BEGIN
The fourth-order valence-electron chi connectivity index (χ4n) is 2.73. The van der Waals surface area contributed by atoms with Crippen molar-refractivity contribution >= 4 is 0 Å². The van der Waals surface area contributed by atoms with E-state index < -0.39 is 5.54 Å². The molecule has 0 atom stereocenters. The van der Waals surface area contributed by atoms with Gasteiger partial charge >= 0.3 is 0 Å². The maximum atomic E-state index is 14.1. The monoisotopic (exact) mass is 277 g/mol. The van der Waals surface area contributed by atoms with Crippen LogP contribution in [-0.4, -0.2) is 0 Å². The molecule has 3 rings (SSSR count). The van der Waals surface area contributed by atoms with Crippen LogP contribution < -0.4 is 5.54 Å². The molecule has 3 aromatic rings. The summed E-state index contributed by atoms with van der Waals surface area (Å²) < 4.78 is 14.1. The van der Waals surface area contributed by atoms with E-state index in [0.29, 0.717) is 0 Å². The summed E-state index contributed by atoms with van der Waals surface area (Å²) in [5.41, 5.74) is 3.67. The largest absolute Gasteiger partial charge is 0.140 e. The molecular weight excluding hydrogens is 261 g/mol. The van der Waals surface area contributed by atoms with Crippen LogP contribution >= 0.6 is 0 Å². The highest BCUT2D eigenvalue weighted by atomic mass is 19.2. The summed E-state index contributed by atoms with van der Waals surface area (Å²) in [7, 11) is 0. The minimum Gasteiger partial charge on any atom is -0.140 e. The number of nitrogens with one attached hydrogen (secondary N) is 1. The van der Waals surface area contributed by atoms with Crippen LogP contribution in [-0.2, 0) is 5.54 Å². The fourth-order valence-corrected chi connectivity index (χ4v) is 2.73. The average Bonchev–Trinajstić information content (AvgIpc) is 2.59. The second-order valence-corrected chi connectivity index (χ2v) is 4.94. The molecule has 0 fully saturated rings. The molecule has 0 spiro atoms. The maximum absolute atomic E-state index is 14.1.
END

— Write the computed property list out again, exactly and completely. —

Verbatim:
The fourth-order valence-electron chi connectivity index (χ4n) is 2.73. The van der Waals surface area contributed by atoms with Crippen molar-refractivity contribution >= 4 is 0 Å². The van der Waals surface area contributed by atoms with E-state index < -0.39 is 5.54 Å². The molecule has 0 atom stereocenters. The van der Waals surface area contributed by atoms with Gasteiger partial charge >= 0.3 is 0 Å². The maximum atomic E-state index is 14.1. The monoisotopic (exact) mass is 277 g/mol. The van der Waals surface area contributed by atoms with Crippen LogP contribution in [-0.4, -0.2) is 0 Å². The molecule has 3 rings (SSSR count). The van der Waals surface area contributed by atoms with Crippen LogP contribution < -0.4 is 5.54 Å². The molecule has 3 aromatic rings. The summed E-state index contributed by atoms with van der Waals surface area (Å²) < 4.78 is 14.1. The van der Waals surface area contributed by atoms with E-state index in [0.29, 0.717) is 0 Å². The summed E-state index contributed by atoms with van der Waals surface area (Å²) in [5.41, 5.74) is 3.67. The largest absolute Gasteiger partial charge is 0.140 e. The molecular weight excluding hydrogens is 261 g/mol. The van der Waals surface area contributed by atoms with Crippen LogP contribution >= 0.6 is 0 Å². The highest BCUT2D eigenvalue weighted by atomic mass is 19.2. The summed E-state index contributed by atoms with van der Waals surface area (Å²) in [7, 11) is 0. The minimum Gasteiger partial charge on any atom is -0.140 e. The number of nitrogens with one attached hydrogen (secondary N) is 1. The van der Waals surface area contributed by atoms with Crippen LogP contribution in [-0.2, 0) is 5.54 Å². The fourth-order valence-corrected chi connectivity index (χ4v) is 2.73. The average Bonchev–Trinajstić information content (AvgIpc) is 2.59. The second-order valence-corrected chi connectivity index (χ2v) is 4.94. The molecule has 0 fully saturated rings. The molecule has 0 spiro atoms. The maximum absolute atomic E-state index is 14.1.